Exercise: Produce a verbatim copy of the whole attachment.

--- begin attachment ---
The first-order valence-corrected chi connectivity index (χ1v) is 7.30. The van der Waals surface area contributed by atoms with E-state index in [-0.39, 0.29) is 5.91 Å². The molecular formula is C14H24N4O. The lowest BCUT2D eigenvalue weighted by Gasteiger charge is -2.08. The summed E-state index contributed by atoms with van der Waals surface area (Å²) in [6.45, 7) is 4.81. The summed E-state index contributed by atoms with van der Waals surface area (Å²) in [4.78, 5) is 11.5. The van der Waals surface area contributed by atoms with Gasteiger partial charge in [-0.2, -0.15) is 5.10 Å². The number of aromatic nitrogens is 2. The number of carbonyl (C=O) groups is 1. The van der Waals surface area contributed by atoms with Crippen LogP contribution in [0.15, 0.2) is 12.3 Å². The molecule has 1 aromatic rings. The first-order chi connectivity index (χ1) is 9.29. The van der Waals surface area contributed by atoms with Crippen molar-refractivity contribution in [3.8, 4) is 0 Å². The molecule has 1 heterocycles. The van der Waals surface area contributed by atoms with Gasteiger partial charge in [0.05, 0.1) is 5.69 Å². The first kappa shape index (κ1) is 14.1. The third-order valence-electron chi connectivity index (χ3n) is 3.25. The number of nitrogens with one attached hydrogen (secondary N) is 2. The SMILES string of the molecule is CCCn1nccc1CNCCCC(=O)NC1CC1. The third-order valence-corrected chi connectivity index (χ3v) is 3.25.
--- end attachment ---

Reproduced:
The first-order valence-corrected chi connectivity index (χ1v) is 7.30. The van der Waals surface area contributed by atoms with E-state index in [-0.39, 0.29) is 5.91 Å². The molecular formula is C14H24N4O. The lowest BCUT2D eigenvalue weighted by Gasteiger charge is -2.08. The summed E-state index contributed by atoms with van der Waals surface area (Å²) in [6.45, 7) is 4.81. The summed E-state index contributed by atoms with van der Waals surface area (Å²) in [4.78, 5) is 11.5. The van der Waals surface area contributed by atoms with Gasteiger partial charge in [-0.2, -0.15) is 5.10 Å². The number of aromatic nitrogens is 2. The number of carbonyl (C=O) groups is 1. The van der Waals surface area contributed by atoms with Crippen LogP contribution in [0.15, 0.2) is 12.3 Å². The molecule has 1 aromatic rings. The first-order chi connectivity index (χ1) is 9.29. The van der Waals surface area contributed by atoms with Crippen molar-refractivity contribution in [3.8, 4) is 0 Å². The molecule has 1 heterocycles. The van der Waals surface area contributed by atoms with Gasteiger partial charge in [0.05, 0.1) is 5.69 Å². The first kappa shape index (κ1) is 14.1. The third-order valence-electron chi connectivity index (χ3n) is 3.25. The number of nitrogens with one attached hydrogen (secondary N) is 2. The SMILES string of the molecule is CCCn1nccc1CNCCCC(=O)NC1CC1. The third-order valence-corrected chi connectivity index (χ3v) is 3.25.